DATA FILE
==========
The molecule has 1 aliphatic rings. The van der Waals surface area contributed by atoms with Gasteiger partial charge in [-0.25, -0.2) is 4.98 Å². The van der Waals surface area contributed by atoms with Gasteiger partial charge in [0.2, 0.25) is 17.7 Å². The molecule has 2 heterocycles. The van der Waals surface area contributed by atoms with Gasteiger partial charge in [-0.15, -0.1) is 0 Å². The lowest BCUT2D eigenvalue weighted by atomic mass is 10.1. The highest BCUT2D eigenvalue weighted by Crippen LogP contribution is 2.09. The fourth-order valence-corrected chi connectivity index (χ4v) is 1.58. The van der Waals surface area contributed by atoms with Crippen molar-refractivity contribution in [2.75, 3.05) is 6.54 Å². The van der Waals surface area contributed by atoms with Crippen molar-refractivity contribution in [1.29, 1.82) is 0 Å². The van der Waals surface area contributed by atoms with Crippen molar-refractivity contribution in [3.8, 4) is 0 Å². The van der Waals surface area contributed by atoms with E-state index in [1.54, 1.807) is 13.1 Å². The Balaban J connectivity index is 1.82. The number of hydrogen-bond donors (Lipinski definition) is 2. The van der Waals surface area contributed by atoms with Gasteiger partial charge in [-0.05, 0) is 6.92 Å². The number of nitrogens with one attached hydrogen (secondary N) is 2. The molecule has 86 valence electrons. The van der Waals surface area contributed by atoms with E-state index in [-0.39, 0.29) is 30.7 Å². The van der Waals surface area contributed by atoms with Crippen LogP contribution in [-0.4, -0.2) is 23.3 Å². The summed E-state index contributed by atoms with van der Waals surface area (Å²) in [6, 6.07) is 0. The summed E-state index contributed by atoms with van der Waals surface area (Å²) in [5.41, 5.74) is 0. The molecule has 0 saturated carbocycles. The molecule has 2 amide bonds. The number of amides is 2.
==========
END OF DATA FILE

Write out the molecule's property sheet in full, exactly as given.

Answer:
The molecule has 1 aliphatic rings. The van der Waals surface area contributed by atoms with Gasteiger partial charge in [-0.25, -0.2) is 4.98 Å². The van der Waals surface area contributed by atoms with Gasteiger partial charge in [0.2, 0.25) is 17.7 Å². The molecule has 2 heterocycles. The van der Waals surface area contributed by atoms with Gasteiger partial charge in [-0.15, -0.1) is 0 Å². The lowest BCUT2D eigenvalue weighted by atomic mass is 10.1. The highest BCUT2D eigenvalue weighted by Crippen LogP contribution is 2.09. The fourth-order valence-corrected chi connectivity index (χ4v) is 1.58. The van der Waals surface area contributed by atoms with Crippen molar-refractivity contribution in [2.75, 3.05) is 6.54 Å². The van der Waals surface area contributed by atoms with Crippen molar-refractivity contribution in [1.29, 1.82) is 0 Å². The van der Waals surface area contributed by atoms with Crippen molar-refractivity contribution in [3.8, 4) is 0 Å². The van der Waals surface area contributed by atoms with E-state index in [1.54, 1.807) is 13.1 Å². The Balaban J connectivity index is 1.82. The number of hydrogen-bond donors (Lipinski definition) is 2. The van der Waals surface area contributed by atoms with Gasteiger partial charge in [-0.05, 0) is 6.92 Å². The number of nitrogens with one attached hydrogen (secondary N) is 2. The molecule has 86 valence electrons. The van der Waals surface area contributed by atoms with E-state index in [-0.39, 0.29) is 30.7 Å². The van der Waals surface area contributed by atoms with Crippen LogP contribution in [-0.4, -0.2) is 23.3 Å². The summed E-state index contributed by atoms with van der Waals surface area (Å²) in [6, 6.07) is 0. The summed E-state index contributed by atoms with van der Waals surface area (Å²) in [5.41, 5.74) is 0. The molecule has 0 saturated carbocycles. The molecule has 2 amide bonds. The number of amides is 2.